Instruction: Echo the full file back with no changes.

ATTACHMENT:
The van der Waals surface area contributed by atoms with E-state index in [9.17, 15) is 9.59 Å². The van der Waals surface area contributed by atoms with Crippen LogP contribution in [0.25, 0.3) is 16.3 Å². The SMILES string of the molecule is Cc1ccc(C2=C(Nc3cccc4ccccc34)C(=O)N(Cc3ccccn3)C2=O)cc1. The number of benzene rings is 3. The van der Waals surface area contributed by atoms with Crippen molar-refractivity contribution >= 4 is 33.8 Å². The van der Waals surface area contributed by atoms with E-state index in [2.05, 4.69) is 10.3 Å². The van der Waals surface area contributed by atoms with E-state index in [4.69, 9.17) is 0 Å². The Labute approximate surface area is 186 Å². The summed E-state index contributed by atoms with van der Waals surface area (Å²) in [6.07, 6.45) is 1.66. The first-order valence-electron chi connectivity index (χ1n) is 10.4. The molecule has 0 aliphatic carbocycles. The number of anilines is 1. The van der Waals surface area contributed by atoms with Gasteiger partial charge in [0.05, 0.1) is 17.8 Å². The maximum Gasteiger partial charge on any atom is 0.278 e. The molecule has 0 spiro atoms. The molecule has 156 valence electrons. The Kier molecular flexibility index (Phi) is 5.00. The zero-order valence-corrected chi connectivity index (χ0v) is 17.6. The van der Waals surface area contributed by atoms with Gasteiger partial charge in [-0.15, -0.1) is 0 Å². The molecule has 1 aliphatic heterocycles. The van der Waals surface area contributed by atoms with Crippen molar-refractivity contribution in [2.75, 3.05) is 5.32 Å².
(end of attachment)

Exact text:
The van der Waals surface area contributed by atoms with E-state index in [9.17, 15) is 9.59 Å². The van der Waals surface area contributed by atoms with Crippen LogP contribution in [0.25, 0.3) is 16.3 Å². The SMILES string of the molecule is Cc1ccc(C2=C(Nc3cccc4ccccc34)C(=O)N(Cc3ccccn3)C2=O)cc1. The number of benzene rings is 3. The van der Waals surface area contributed by atoms with Crippen molar-refractivity contribution >= 4 is 33.8 Å². The van der Waals surface area contributed by atoms with E-state index in [2.05, 4.69) is 10.3 Å². The van der Waals surface area contributed by atoms with E-state index in [4.69, 9.17) is 0 Å². The Labute approximate surface area is 186 Å². The summed E-state index contributed by atoms with van der Waals surface area (Å²) in [6.07, 6.45) is 1.66. The first-order valence-electron chi connectivity index (χ1n) is 10.4. The molecule has 0 aliphatic carbocycles. The number of anilines is 1. The van der Waals surface area contributed by atoms with Gasteiger partial charge in [0.05, 0.1) is 17.8 Å². The maximum Gasteiger partial charge on any atom is 0.278 e. The molecule has 0 spiro atoms. The molecule has 156 valence electrons. The Kier molecular flexibility index (Phi) is 5.00. The zero-order valence-corrected chi connectivity index (χ0v) is 17.6. The van der Waals surface area contributed by atoms with Gasteiger partial charge in [-0.15, -0.1) is 0 Å². The molecule has 1 aliphatic heterocycles. The van der Waals surface area contributed by atoms with Crippen molar-refractivity contribution in [2.75, 3.05) is 5.32 Å².